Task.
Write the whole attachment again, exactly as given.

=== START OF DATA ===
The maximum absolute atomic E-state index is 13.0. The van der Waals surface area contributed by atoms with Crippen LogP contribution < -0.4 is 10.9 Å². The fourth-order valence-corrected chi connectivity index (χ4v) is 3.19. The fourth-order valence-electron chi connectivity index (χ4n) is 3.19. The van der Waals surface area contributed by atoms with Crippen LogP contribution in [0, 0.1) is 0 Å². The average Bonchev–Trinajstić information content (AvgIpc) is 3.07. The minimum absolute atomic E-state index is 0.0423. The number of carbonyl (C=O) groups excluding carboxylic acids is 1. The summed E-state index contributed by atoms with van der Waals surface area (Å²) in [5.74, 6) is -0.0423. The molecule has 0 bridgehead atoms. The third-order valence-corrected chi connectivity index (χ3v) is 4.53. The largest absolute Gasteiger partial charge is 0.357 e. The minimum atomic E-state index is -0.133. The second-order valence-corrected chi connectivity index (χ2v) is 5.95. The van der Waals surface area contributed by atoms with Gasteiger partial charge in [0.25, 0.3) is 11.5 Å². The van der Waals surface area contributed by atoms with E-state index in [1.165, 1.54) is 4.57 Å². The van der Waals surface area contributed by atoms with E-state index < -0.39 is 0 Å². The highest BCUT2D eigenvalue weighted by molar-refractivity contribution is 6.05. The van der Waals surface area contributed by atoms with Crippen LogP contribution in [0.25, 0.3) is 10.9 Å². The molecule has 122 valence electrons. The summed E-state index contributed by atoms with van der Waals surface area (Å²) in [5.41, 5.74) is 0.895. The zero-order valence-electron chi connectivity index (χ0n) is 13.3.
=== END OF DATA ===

The maximum absolute atomic E-state index is 13.0. The van der Waals surface area contributed by atoms with Crippen LogP contribution < -0.4 is 10.9 Å². The fourth-order valence-corrected chi connectivity index (χ4v) is 3.19. The fourth-order valence-electron chi connectivity index (χ4n) is 3.19. The van der Waals surface area contributed by atoms with Crippen LogP contribution in [0, 0.1) is 0 Å². The average Bonchev–Trinajstić information content (AvgIpc) is 3.07. The minimum absolute atomic E-state index is 0.0423. The number of carbonyl (C=O) groups excluding carboxylic acids is 1. The summed E-state index contributed by atoms with van der Waals surface area (Å²) in [5.74, 6) is -0.0423. The molecule has 0 bridgehead atoms. The third-order valence-corrected chi connectivity index (χ3v) is 4.53. The largest absolute Gasteiger partial charge is 0.357 e. The minimum atomic E-state index is -0.133. The second-order valence-corrected chi connectivity index (χ2v) is 5.95. The van der Waals surface area contributed by atoms with Gasteiger partial charge in [0.25, 0.3) is 11.5 Å². The van der Waals surface area contributed by atoms with E-state index in [1.165, 1.54) is 4.57 Å². The van der Waals surface area contributed by atoms with E-state index < -0.39 is 0 Å². The highest BCUT2D eigenvalue weighted by molar-refractivity contribution is 6.05. The van der Waals surface area contributed by atoms with Crippen LogP contribution in [0.25, 0.3) is 10.9 Å². The molecule has 122 valence electrons. The summed E-state index contributed by atoms with van der Waals surface area (Å²) in [5.41, 5.74) is 0.895. The zero-order valence-electron chi connectivity index (χ0n) is 13.3.